There is no text information for this aircraft at the moment.
| ENGINE||1 x 130hp Clerget 9B|
| Take-off weight||555 kg||1224 lb|
| Empty weight||375 kg||827 lb|
| Wingspan||8.22 m||27 ft 12 in|
| Length||6.01 m||20 ft 9 in|
| Height||2.60 m||9 ft 6 in|
| Wing area||15.00 m2||161.46 sq ft|
| Max. speed||174 km/h||108 mph|
| Cruise speed||158 km/h||98 mph|
| Ceiling||5600 m||18350 ft|
| Rate of climb||357 m/min||1150 ft/min|
| Range||250 km||155 miles|
| ARMAMENT||1 x 7.7mm|
|Klaatu83, e-mail, 06.07.2013 17:24|
The lower wing was made narrow in order to improve downward visabilty for the pilot. However, the fact that it had only a single main spar, which was the reason for the characteristic "V-Strut" arrangement, made the lower wing liable to twist in flight, and rendered it structurally weaker than a conventional two-spar wing. In Germany, Albatros copied the Nieuport wing configuration in their D-III and D-V fighters, and the same inherent structural weakness carried over into them as well.
The Nieuport "V-Strutters" were very light and maneuverable, but the inherent structural weakness of their wing design could not be carried over safely into larger and more powerful airplanes. In 1918 The Americans did use Nieuport fighters, but they were the newer and more powerful Nieuport 28 model, in which the single-spar "V-Strut" wing had finally been abandoned.
|BrianTJohnston, e-mail, 24.07.2012 18:25|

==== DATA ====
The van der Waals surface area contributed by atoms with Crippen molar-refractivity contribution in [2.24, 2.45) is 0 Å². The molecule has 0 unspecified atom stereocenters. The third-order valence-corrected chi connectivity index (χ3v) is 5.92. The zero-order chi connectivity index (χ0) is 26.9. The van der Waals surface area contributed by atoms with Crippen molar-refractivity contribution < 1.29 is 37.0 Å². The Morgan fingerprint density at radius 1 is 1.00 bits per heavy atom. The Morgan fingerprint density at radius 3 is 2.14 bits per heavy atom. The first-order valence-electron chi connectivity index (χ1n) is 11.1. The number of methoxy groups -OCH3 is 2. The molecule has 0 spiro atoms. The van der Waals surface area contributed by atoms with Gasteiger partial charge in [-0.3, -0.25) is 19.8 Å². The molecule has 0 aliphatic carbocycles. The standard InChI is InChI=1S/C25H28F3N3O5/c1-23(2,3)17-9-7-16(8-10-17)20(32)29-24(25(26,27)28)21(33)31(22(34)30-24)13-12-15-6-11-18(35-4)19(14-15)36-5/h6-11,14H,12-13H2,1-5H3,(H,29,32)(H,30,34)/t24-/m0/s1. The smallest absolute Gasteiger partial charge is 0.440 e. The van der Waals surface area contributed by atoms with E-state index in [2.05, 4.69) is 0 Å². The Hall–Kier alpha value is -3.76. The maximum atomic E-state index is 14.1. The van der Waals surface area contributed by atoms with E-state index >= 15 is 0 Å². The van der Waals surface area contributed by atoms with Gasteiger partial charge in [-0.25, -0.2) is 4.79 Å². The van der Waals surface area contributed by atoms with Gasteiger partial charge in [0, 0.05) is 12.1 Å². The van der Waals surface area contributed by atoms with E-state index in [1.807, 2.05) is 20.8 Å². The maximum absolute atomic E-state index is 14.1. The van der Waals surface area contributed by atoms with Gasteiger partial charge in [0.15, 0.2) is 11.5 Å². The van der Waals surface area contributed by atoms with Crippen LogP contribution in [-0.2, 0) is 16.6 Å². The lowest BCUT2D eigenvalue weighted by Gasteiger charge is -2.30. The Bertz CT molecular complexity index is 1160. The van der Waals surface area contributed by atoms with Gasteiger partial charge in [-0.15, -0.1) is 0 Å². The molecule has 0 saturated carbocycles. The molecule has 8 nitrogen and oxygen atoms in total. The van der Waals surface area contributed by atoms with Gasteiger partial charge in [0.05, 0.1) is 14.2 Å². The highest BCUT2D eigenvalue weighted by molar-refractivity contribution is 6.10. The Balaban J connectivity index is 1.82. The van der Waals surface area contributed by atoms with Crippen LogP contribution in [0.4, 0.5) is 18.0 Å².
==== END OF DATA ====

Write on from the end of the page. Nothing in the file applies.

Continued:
The Nieuport 17 'Superbebe' was a development of the Nieuport 11. In the photo it is shown with its original armament of a Lewis gun over the top wing, but later models were equipped with a synchronised Vickers gun firing through the propellor arc. It could easily outclimb and outperform the Fokker E.III, to the extent that the German high command ordered it to be copied, leading to the Albatros D.III. The weakness with the wings which Anna mentions was due to the design of the stuts. Where normally there were a parallel pair of struts connecting the two wings, on this aircraft, due to the narrowness of the lower wing, the two struts were connected to a single point on the lower wing, thus allowing the wing to twist much more than normal, especially when diving.
|Anna Kreisling KG-200, 29.06.2011 01:29|
This famous French Fighter inspired the German Albatross firm to produce the Albatross D-3. The Albatross D-2 was good and it was the first fighter that Manfred Von Richthoven first flew. However the French and the British came up with two fighters that stunned the German designers. One was the Nieuport that you are now seeing, the other was the Sopwith Triplane. Manfred Von Richthoven scored most of his victories flying the Albatross D-3, which also had the same weakness as the Nieuport. If you panicked in a dogfight and went into a full power dive, you could tear the wings off your fighter. In 1917 many Americans were given the Nieuport to fly, but by 1918 the really hot French fighter was the SPAD.
|xxz, 26.06.2011 17:54|
IT'S A PITY THAT THERE'SNO MESSAGE ABOUT THIS FAMOUS FIGHTER......
Do you have any comments?
All the World's Rotorcraft